In the exemplary remote control circuit, a three position manual switch 52 is interconnected with the load current conductors enabling a user to disconnect the load from its power source, manually operate the load or select remote operation of the load via the load relay. Referring also to
Optionally, the wall may define one or more apertures 144 comprising a grill for ventilating the interior of the box portion.
The cover for the improved multi-voltage housing comprises a first cover portion 104 and a second cover portion 106. The first cover 104 includes a first, generally planar lid portion 150 having an interior surface 152 that is arranged to engage the exposed edge of the wall of the box and cover a first portion of the opening in the box that is defined by the wall. The lid portion of the first cover may include a curb 154 that is arranged to engage a portion of the interior surface of the wall to aid in positioning the first cover on the box. The first cover also comprises a second, generally planar separator 156 that projects generally normal to the inner surface of the lid portion. Referring also to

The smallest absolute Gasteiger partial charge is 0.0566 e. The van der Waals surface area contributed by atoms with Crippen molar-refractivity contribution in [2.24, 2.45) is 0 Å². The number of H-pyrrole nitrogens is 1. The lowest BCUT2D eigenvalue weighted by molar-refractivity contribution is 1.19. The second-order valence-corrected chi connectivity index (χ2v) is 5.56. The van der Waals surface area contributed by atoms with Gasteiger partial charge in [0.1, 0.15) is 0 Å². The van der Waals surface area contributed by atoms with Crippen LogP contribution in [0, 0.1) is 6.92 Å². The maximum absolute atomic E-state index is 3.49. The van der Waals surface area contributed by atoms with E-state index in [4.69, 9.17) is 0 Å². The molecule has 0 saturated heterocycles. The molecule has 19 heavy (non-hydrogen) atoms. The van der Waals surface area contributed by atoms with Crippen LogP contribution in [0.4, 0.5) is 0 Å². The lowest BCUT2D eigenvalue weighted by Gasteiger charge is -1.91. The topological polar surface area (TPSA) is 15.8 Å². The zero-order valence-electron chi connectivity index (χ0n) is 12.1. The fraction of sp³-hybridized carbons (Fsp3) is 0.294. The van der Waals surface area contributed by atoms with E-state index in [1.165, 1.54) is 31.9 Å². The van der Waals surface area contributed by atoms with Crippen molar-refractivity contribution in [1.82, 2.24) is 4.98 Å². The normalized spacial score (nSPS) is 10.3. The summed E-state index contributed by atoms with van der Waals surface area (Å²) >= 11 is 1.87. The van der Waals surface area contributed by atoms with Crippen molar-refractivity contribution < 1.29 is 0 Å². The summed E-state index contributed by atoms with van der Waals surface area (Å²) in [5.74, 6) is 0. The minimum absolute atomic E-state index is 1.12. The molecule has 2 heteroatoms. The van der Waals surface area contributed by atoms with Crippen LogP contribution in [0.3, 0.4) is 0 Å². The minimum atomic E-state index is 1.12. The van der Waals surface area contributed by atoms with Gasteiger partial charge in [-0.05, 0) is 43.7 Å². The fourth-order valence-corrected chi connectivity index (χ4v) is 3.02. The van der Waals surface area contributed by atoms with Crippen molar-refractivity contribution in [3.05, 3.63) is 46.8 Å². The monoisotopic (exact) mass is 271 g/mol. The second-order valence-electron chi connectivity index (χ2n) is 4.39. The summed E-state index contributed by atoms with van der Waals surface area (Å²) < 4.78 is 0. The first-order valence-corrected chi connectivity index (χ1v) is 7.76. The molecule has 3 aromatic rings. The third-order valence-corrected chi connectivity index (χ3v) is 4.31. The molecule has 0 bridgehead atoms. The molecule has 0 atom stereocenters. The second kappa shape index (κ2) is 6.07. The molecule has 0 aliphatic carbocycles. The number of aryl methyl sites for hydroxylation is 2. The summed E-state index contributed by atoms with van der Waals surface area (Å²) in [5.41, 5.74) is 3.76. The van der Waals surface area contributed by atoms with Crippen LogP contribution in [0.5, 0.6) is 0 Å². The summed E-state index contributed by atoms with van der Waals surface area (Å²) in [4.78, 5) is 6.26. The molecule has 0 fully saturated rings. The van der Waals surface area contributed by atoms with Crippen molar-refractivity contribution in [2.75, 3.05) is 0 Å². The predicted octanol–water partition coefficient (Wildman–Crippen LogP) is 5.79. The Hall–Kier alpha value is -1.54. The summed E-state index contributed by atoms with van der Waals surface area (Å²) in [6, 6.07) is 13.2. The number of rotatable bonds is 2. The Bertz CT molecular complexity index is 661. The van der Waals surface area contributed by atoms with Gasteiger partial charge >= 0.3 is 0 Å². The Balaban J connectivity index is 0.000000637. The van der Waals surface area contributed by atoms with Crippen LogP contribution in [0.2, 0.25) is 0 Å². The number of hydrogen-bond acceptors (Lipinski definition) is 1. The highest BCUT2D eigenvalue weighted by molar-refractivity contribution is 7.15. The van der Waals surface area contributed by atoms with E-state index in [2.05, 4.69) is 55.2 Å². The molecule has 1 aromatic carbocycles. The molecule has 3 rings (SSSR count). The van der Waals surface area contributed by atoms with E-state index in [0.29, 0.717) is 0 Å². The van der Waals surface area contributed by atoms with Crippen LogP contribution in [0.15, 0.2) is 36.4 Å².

Typically, the separator of the first cover does not extend completely to the base of the box. The edge of the separator distal of the lid and the interior surface of the base define an aperture 158 through which lower voltage conductors, for example, the load relay coil voltage conductors, can be routed to connect an electrical apparatus on one side of the separator to an electrical apparatus on other side of the separator. However, it is preferable to minimize the height of the aperture between the base and the edge of the separator to reduce the chance that objects, such as tools, can migrate from one side of the separator to the other side. To further, minimize the possibility of migration of small objects from the lower voltage side of the separator to the higher voltage side of the separator, a ridge 160 that extends substantially parallel to the separator but which is offset from the separator projects upward from the interior surface of the base. The low voltage conductors can pass under the edge of the separator and over the ridge, but it is highly unlikely that a loose object on the low voltage side of the separator will be able to pass through the labyrinth created by the separator and the projecting ridge.